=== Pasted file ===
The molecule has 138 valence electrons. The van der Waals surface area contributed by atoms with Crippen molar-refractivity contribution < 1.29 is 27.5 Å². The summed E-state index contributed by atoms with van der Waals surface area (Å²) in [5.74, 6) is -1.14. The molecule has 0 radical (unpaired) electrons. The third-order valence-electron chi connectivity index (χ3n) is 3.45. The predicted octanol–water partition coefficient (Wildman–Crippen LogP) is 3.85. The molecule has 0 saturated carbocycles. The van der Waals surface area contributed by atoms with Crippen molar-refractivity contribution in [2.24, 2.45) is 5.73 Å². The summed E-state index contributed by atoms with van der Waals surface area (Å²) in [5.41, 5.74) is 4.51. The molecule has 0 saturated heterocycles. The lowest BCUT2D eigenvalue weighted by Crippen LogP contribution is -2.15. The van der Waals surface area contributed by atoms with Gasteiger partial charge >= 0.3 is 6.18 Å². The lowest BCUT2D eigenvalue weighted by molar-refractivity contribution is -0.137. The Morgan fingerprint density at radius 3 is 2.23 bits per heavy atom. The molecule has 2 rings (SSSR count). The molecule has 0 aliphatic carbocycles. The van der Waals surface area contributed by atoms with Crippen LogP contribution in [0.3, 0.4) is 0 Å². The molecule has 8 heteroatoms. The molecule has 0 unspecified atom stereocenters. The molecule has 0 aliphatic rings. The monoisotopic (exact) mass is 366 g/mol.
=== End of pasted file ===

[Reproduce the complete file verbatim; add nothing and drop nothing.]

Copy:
The molecule has 138 valence electrons. The van der Waals surface area contributed by atoms with Crippen molar-refractivity contribution < 1.29 is 27.5 Å². The summed E-state index contributed by atoms with van der Waals surface area (Å²) in [5.74, 6) is -1.14. The molecule has 0 radical (unpaired) electrons. The third-order valence-electron chi connectivity index (χ3n) is 3.45. The predicted octanol–water partition coefficient (Wildman–Crippen LogP) is 3.85. The molecule has 0 saturated carbocycles. The van der Waals surface area contributed by atoms with Crippen molar-refractivity contribution in [2.24, 2.45) is 5.73 Å². The summed E-state index contributed by atoms with van der Waals surface area (Å²) in [5.41, 5.74) is 4.51. The molecule has 0 saturated heterocycles. The lowest BCUT2D eigenvalue weighted by Crippen LogP contribution is -2.15. The van der Waals surface area contributed by atoms with Gasteiger partial charge >= 0.3 is 6.18 Å². The lowest BCUT2D eigenvalue weighted by molar-refractivity contribution is -0.137. The Morgan fingerprint density at radius 3 is 2.23 bits per heavy atom. The molecule has 2 rings (SSSR count). The molecule has 0 aliphatic carbocycles. The van der Waals surface area contributed by atoms with Crippen LogP contribution in [0.3, 0.4) is 0 Å². The molecule has 8 heteroatoms. The molecule has 0 unspecified atom stereocenters. The molecule has 0 aliphatic rings. The monoisotopic (exact) mass is 366 g/mol.